OAKVILLE, Ont.—Siemens Canada Ltd. has been selected to design, build and install high voltage direct current (HVDC) equipment as part of a project in Manitoba aimed at boosting the reliability of the province’s electrical system.
Siemens, which partnered with Mortenson Construction for its bid, was chosen by Manitoba Hydro to supply two converter stations, one in northern Manitoba northeast of Gillam and one east of Winnipeg, as will as the overhead line connecting the two, for the Bipole III HVDC project.
The project, which will transport electricity generated by hydroelectric generating stations in northern Manitoba to the province’s south, is worth more than $800 million, according to Siemens.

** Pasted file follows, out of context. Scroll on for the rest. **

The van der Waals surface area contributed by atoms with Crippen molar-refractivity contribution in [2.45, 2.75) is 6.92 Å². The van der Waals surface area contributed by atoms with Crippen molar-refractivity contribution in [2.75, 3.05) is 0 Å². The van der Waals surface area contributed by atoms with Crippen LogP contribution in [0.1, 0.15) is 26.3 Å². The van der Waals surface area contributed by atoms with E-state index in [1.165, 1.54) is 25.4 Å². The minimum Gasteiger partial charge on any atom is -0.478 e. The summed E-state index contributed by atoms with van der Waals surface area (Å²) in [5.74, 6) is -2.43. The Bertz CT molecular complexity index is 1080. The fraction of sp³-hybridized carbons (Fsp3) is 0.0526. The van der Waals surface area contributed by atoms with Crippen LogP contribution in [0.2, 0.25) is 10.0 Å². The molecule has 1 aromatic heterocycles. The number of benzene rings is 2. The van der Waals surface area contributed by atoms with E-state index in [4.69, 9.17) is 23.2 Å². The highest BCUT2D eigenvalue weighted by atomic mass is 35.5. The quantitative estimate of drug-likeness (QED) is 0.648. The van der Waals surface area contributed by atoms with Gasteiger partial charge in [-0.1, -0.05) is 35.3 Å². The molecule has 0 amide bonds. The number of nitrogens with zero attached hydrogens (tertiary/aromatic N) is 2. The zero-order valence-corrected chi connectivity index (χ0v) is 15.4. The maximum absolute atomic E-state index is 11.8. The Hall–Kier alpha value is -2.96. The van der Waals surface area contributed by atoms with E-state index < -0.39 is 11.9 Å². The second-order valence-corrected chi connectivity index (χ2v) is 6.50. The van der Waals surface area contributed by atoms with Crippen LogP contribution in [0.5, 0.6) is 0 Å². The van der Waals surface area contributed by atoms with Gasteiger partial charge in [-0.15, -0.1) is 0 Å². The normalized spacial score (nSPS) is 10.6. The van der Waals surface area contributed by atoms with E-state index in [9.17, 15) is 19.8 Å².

“This project is critical to ensure reliable power to Manitobans, and this contract is one of the cornerstones of the project,” Bipole III project division manager Rob Elder said in a statement.
“It has been five years in preliminary design work, and over a year of working with Siemens and Mortenson on developing their solution to this contract. We are excited to move into the next phase of the project.”
Under terms of the agreement, Siemens will supply the complete HVDC core technology, while Mortenson will be responsible for the construction of the converter stations.
The 1,400-kilometre HVDC link will connect the two converter stations using a 500-kilovolt overhead line.
“When it comes to energy-efficient and low-loss transmission of electricity over considerable distances, we’re the right partner. Our partner’s local expertise, coupled with Siemens’ proven HVDC technology, allows us to offer tailored solutions to our customers’ requirements,” said Faisal Kazi, head of Siemens Canada’s energy management division.
The project will have a transmission capacity of 2,300 megawatts and is expected to be commissioned in the summer of 2018.